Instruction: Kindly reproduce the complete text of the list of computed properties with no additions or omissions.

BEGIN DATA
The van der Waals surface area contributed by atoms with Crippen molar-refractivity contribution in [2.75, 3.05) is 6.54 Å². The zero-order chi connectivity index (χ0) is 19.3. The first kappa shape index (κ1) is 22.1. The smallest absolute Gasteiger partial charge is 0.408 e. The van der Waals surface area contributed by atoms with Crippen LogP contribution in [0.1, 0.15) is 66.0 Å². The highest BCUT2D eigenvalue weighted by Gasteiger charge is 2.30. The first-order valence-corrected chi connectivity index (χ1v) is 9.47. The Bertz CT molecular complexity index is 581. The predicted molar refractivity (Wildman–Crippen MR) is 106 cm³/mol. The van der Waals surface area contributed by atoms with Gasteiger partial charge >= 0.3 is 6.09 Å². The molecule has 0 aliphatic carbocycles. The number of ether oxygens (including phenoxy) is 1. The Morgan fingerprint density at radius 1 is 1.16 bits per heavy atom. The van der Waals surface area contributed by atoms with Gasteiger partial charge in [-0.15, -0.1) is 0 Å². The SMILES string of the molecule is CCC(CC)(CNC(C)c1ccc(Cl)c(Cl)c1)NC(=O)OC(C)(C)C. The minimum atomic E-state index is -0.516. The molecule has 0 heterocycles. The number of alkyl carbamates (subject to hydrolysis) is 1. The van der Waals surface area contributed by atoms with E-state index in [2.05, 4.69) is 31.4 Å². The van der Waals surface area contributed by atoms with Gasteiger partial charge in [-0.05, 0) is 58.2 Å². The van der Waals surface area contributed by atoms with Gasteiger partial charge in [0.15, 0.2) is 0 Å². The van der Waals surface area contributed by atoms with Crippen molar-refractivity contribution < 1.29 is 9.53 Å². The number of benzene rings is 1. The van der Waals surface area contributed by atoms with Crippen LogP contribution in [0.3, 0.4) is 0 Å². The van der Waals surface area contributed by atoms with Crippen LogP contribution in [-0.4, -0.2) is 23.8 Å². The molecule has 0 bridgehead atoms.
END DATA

The van der Waals surface area contributed by atoms with Crippen molar-refractivity contribution in [2.75, 3.05) is 6.54 Å². The zero-order chi connectivity index (χ0) is 19.3. The first kappa shape index (κ1) is 22.1. The smallest absolute Gasteiger partial charge is 0.408 e. The van der Waals surface area contributed by atoms with Crippen LogP contribution in [0.1, 0.15) is 66.0 Å². The highest BCUT2D eigenvalue weighted by Gasteiger charge is 2.30. The first-order valence-corrected chi connectivity index (χ1v) is 9.47. The Bertz CT molecular complexity index is 581. The predicted molar refractivity (Wildman–Crippen MR) is 106 cm³/mol. The van der Waals surface area contributed by atoms with Gasteiger partial charge >= 0.3 is 6.09 Å². The molecule has 0 aliphatic carbocycles. The number of ether oxygens (including phenoxy) is 1. The Morgan fingerprint density at radius 1 is 1.16 bits per heavy atom. The van der Waals surface area contributed by atoms with Gasteiger partial charge in [-0.15, -0.1) is 0 Å². The SMILES string of the molecule is CCC(CC)(CNC(C)c1ccc(Cl)c(Cl)c1)NC(=O)OC(C)(C)C. The minimum atomic E-state index is -0.516. The molecule has 0 heterocycles. The number of alkyl carbamates (subject to hydrolysis) is 1. The van der Waals surface area contributed by atoms with E-state index in [2.05, 4.69) is 31.4 Å². The van der Waals surface area contributed by atoms with Gasteiger partial charge in [-0.05, 0) is 58.2 Å². The van der Waals surface area contributed by atoms with Gasteiger partial charge in [0.15, 0.2) is 0 Å². The van der Waals surface area contributed by atoms with Crippen molar-refractivity contribution < 1.29 is 9.53 Å². The number of benzene rings is 1. The van der Waals surface area contributed by atoms with Crippen LogP contribution in [0.3, 0.4) is 0 Å². The van der Waals surface area contributed by atoms with Crippen LogP contribution in [-0.4, -0.2) is 23.8 Å². The molecule has 0 bridgehead atoms.